Saturday, August 02, 2008

FCC Slaps Comcast with Cease-and-Desist Order Over P2P Throttling

I wrote earlier that the FCC was poised to hit Comcast with some sort of punishment, and that the decision would come down August 1st. The Free Press told me, via email, that the decision was a done deal and would come down to a 3-2 vote.

On Friday, the FCC voted 3-2 to declare that Comcast's throttling of BitTorrent P2P traffic last year was illegal. For Net neutrality backers, this is a major victory. The full FCC statement (.PDF) is available here, but some excerpts follow:
The Commission concluded that Comcast’s network management practices discriminate among applications rather than treating all equally and are inconsistent with the concept of an open and accessible Internet. Indeed, the Commission noted that Comcast has an anticompetitive motive to interfere with customers’ use of peer-to-peer applications. Such applications, including those relying on BitTorrent, provide Internet users with the opportunity to view high quality video that they might otherwise watch (and pay for) on cable television. Such video distribution poses a potential competitive threat to Comcast’s video-on-demand (“VOD”) service.

The Commission also concluded that Comcast’s practices are not minimally intrusive, as the company claims, but rather are invasive and have significant effects. The Commission found that Comcast monitors its customers’ connections using deep packet inspection and then determines how it will route some connections based not on their destinations but on their contents. In essence, Comcast opens its customers’ mail because it wants to deliver mail not based on the address on the envelope but on the type of letter contained therein. The Commission also found that Comcast’s conduct affected Internet users on a widespread basis. Indeed, Comcast may have interfered with up to three-quarters of all peer-to-peer connections in certain communities.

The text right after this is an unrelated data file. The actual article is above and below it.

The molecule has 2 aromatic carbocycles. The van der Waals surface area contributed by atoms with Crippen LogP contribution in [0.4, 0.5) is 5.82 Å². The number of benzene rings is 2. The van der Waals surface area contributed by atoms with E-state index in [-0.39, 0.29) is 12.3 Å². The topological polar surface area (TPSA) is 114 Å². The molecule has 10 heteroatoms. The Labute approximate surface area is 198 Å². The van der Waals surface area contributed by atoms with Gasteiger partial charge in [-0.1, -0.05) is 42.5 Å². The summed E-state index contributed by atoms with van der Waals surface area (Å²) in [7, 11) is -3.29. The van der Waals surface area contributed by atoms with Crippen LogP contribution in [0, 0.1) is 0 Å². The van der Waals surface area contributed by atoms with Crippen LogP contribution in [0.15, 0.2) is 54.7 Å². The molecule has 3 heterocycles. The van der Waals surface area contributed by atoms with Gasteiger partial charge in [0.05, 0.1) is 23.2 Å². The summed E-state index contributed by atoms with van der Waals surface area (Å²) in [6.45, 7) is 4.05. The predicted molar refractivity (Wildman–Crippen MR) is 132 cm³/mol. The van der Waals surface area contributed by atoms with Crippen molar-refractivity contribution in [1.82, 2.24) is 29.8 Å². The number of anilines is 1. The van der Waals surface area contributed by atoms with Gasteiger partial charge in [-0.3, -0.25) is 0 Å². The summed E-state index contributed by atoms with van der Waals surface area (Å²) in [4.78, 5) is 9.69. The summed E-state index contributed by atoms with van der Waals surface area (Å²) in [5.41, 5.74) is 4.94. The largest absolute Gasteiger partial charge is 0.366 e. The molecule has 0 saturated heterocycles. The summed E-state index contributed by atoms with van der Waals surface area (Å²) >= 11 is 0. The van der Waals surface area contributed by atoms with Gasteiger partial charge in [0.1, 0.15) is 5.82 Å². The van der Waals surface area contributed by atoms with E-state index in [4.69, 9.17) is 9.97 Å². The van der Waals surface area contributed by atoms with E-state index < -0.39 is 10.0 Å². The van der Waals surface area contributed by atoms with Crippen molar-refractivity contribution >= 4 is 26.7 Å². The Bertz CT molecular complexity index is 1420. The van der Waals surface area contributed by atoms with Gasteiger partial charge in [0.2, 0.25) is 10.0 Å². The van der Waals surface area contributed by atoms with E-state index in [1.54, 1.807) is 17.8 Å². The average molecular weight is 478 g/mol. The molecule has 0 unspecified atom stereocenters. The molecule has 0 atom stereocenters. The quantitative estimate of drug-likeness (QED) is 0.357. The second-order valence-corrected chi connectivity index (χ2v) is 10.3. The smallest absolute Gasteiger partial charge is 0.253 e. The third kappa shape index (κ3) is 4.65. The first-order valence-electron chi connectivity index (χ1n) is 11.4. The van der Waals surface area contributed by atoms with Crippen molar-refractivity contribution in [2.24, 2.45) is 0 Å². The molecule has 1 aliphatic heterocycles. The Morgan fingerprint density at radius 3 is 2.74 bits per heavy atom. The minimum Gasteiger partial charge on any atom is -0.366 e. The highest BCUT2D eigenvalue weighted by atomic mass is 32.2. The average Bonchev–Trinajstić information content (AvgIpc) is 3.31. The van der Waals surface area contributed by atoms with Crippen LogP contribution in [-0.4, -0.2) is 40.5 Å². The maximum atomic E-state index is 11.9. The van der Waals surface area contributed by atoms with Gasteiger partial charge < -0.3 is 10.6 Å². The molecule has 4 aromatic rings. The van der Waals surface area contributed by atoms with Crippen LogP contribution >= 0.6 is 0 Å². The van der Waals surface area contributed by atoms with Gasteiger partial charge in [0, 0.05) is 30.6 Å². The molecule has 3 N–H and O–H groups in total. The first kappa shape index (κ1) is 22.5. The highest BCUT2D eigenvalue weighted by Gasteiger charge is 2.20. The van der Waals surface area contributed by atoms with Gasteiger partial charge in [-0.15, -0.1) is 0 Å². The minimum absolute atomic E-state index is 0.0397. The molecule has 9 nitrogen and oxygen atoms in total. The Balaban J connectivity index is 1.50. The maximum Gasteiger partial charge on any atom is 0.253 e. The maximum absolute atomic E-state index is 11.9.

The end result: a cease-and-desist order against these practices, and by the end of the year Comcast must detail a new network management plan to the FCC and subscribers.

In a statement, Comcast said:
We are considering all our legal options and are disappointed that the commission rejected our attempts to settle this issue without further delays.
In an emailed press release, Josh Silver, executive director of Free Press, which filed the initial complaint against Comcast, issued the following statement:
"The FCC's bipartisan decision to punish Comcast is a major victory. Defying every ounce of conventional wisdom in Washington, everyday people have taken on a major corporation and won an historic precedent for an open Internet.

"Comcast's history of deception and continued blocking show contempt for the online consumer protections established by the FCC. We commend Chairman Martin and Commissioners Copps and Adelstein for standing up for Internet users and working across party lines to protect free speech and the free market.

"Today's order makes it clear that there is nothing reasonable about restricting access to online content or technologies. Moving forward, this bellwether case will send a strong signal to cable and phone companies that such violations will not be tolerated.

"But the fight is far from over. A duopoly market -- where phone and cable companies control nearly 99 percent of high-speed connections -- will not discipline itself. We look forward to working with the FCC and Congress to ensure proactive measures keep the Internet open and free of discrimination, and accessible to all Americans."
Read the Comcast Complaint: (.PDF)

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